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Re: Supporting more than one CPU with the same gas port.
Nick, would you say that it is in bad taste to try to make one
assembler handle two different sets of opcodes in one table, two
different sets of registers in one struct, etc? I would.
James wrote: "So, within one microcontroller there are two processors
that use different machine code..."
Machine code, instruction sets, register sets, programming model,
memory map, clock rate, interrupt handler, etc. In the words of
Freescale itself, taken from their application note AN3224:
"We have two separate CPUs, with different instruction sets and
different CPU architectures, running at different speeds, but using
the same memory and peripherals."
The linker has a flag for linking unrelated code into the same binary,
IMO it's better to use that for its intended purpose than destabilise
the existing S12 assembler with the sort of changes required to take
the ?approach of using one assembler for two disparate cores.
On Wed, Jan 4, 2012 at 2:35 PM, James Murray <firstname.lastname@example.org> wrote:
> On Wed, 2012-01-04 at 10:56 +0000, nick clifton wrote:
> > Hi Sean,
> > > I have a general question when it comes to supporting more than one core
> > > with the same assembler(tc-x)
> > Theoretically yes, but in practice no. ?Why do you want this though ?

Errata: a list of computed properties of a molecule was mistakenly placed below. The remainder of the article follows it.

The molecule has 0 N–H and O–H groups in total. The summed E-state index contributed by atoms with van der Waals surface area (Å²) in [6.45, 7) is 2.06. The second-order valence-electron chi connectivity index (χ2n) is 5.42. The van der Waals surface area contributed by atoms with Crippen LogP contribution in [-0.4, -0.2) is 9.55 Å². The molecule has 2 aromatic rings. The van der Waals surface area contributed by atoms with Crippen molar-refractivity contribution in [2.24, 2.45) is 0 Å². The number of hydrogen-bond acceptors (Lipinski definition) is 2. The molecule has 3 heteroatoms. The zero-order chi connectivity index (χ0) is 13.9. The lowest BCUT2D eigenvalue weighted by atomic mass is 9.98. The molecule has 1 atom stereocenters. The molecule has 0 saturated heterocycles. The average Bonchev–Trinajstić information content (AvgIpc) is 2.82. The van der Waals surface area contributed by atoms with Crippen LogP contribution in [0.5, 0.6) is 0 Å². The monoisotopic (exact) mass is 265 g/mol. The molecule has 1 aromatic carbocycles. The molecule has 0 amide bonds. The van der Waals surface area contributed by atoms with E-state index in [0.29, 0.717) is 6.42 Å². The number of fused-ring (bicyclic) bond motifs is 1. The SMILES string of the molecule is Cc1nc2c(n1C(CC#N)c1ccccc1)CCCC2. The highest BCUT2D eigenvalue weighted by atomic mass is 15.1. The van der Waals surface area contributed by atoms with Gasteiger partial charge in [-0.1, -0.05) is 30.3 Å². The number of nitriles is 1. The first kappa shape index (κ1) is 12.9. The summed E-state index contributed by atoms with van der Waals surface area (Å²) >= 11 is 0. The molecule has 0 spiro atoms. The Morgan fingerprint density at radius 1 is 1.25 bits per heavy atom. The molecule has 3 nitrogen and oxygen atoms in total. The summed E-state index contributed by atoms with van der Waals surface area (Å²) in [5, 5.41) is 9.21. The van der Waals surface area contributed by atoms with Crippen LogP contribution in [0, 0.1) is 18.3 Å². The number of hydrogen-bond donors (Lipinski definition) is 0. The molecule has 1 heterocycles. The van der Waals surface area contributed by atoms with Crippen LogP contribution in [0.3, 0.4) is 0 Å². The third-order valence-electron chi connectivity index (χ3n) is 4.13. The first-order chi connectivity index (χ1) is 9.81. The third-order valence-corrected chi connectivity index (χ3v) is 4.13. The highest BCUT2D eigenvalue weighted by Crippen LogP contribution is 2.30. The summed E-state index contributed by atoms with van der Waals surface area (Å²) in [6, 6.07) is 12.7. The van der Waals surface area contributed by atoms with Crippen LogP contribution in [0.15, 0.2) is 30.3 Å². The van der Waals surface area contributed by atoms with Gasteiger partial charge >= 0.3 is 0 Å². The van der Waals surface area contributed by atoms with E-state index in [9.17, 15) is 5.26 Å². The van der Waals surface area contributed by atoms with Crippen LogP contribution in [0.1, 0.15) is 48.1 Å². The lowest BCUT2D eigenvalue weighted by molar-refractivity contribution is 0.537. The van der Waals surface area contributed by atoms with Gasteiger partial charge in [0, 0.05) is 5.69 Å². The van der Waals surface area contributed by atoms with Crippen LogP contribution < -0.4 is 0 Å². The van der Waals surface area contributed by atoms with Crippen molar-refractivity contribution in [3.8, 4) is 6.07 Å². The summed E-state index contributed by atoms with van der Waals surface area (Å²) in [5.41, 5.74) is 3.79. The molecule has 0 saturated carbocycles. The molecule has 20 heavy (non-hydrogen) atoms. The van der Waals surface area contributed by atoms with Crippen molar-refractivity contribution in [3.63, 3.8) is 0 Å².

> > What is hard about having different assemblers for different architectures ?
> What I believe Sean is specifically asking about is in relation to
> Freescale embedded microcontrollers that have two distinct CPUs within
> The main processor is a CISC device (S12X)
> The second processor is a RISC device (XGATE)
> So, within one microcontroller there are two processors that use
> different machine code. However, they share common RAM and peripherals
> and the XGATE code starts off in the same flash space as the S12X code.
> In my extension to the m68hc11 port I've added support for the XGATE
> assembly language and allow the two codes to be linked together to a
> single object file.
> My belief is that this works, given a caveat
> - you have to know which target the code was assembled for when
> disassembling it and where in memory it is located.
> gas and objdump use the CPU specific target
> ld uses the m68hc12elf (shared) target
> I felt that the linking together (sharing external variables) was a
> benefit outweighing the perhaps unconventional approach.
> James Murray